William Hodge Mill

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William Hodge Mill (1792–1853) was an English churchman and orientalist, the first principal of Bishop’s College, Calcutta and later Regius Professor of Hebrew at Cambridge.

Life[edit]

Memorial to Canon Hodge Mill in Ely Cathedral

He was son of John Mill, a native of Dundee, by his wife Martha née Hodge, and was born 18 July 1792 at Hackney, Middlesex. He was educated chiefly in private under Thomas Belsham. In 1809 he went to Trinity College, Cambridge, where he graduated B.A. as sixth wrangler in 1813, was elected Fellow in 1814, and proceeded M.A. in 1816.[1] He took deacon's orders in 1817, and priest's in the following year, and continuing in residence at Cambridge.[2]

In 1820 he was appointed the first principal of Bishop’s College, Calcutta, then just founded, under the superintendence of Bishop Thomas Fanshawe Middleton. There he assisted in the publication of works in Arabic, of which he had already gained some knowledge, and addressed himself to the study of the Indian vernaculars and Sanskrit, and he co-operated in the work of the Sanskrit and other native colleges. He was also a leading member of the Bengal Asiatic Society (vice-president 1833–7), and supported the society's Journal, then just founded, his contributions extending from vol. ii. to vol. vi. He also deciphered of several inscriptions, then little understood, especially those on the pillars at Allahabad and Bhitari.[2]

Mill's health obliged him to return to Europe in 1838. He was appointed in 1839 chaplain to William Howley, Archbishop of Canterbury, and in the same year Christian Advocate on the Hulse foundation at Cambridge. In 1848 he became Regius Professor of Hebrew in the same university, with a canonry at Ely Cathedral. His lectures were chiefly on the text of the Psalms. He died 25 December 1853, at Brasted, Kent, a living to which he had been presented by the archbishop in 1843. He was buried in Ely Cathedral on New Year's Eve. A portion of a window in the chapel of Trinity College, Cambridge, was subsequently (1862) filled with stained glass to his memory.[2]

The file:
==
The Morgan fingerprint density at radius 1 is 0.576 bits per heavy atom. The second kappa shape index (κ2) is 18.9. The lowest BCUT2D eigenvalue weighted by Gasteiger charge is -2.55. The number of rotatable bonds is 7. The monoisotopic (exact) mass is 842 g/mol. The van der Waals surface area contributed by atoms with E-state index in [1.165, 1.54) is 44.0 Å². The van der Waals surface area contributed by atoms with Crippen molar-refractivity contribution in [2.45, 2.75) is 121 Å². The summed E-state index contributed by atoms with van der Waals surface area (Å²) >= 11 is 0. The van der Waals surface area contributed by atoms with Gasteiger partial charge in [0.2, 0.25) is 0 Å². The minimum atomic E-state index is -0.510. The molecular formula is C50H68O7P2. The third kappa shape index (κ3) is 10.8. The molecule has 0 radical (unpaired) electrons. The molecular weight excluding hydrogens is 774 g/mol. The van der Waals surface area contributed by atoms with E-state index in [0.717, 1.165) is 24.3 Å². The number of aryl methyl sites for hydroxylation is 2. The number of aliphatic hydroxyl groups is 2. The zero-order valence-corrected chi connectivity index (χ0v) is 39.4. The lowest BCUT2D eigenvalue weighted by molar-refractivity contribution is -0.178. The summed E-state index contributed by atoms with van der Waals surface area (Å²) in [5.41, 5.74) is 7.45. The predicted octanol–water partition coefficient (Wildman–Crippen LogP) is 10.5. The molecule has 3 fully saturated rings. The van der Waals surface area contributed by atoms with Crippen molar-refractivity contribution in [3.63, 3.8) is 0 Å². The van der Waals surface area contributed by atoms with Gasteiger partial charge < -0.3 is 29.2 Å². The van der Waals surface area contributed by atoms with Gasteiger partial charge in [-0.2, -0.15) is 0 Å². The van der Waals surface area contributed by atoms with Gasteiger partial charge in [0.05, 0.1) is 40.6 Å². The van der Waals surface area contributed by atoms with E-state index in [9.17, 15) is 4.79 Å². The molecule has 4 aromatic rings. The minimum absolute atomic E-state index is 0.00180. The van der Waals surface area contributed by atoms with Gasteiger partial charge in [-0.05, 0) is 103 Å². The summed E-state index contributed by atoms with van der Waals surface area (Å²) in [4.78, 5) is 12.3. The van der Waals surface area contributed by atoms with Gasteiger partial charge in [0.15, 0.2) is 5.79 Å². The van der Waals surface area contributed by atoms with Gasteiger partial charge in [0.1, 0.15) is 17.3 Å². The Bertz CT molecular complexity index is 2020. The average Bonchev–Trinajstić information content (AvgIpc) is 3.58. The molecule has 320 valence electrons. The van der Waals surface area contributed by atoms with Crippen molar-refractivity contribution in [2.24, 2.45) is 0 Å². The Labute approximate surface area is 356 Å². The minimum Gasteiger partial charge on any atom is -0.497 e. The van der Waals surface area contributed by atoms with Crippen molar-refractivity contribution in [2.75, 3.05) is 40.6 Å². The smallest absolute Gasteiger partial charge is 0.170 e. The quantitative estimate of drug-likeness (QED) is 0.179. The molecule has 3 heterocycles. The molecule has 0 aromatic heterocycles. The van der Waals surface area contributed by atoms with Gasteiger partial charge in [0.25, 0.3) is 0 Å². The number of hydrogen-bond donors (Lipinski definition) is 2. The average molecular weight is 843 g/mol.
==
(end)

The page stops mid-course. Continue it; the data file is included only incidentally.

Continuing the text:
Works[edit]

His major work is ‘Christa-saṅgītā’ (Calcutta, 1831, 8vo; 2nd edition, 1837), a translation of the Gospel-story into the metre and style of the Sanskrit purānas; it was originally suggested to Mill by a Hindu pundit, who was the main author of the first canto.[2]

Other works of the same period are a Sanskrit translation of the Sermon on the Mount, and contributions to the Arabic translation of the Anglican prayer-book. His Christian Advocate's publication for 1840–4, ‘On the attempted Application of Pantheistic Principles to the Criticism of the Gospel,’ appeared in two editions, and is mainly directed against David Strauss. Mill also published theological lectures and sermons.[2]

Family[edit]

Mill married Maria, daughter of James Ruthven Elphinstone.[3] Their daughter Maria Elphinstone Mill married Benjamin Webb.[4]

References[edit]

  1. ^ "Mill, William Hodge (ML809WH)". A Cambridge Alumni Database. University of Cambridge. 
  2. ^ a b c d e  "Mill, William Hodge". Dictionary of National Biography. London: Smith, Elder & Co. 1885–1900. 
  3. ^ TNA, British Library, Asia, Pacific and Africa Collections, Private Papers (Mss Eur F200 - Mss Eur F219).
  4. ^ Crook, J. Mordaunt. "Webb, Benjamin". Oxford Dictionary of National Biography (online ed.). Oxford University Press. doi:10.1093/ref:odnb/28917.  (Subscription or UK public library membership required.)
Attribution

 This article incorporates text from a publication now in the public domain"Mill, William Hodge". Dictionary of National Biography. London: Smith, Elder & Co. 1885–1900.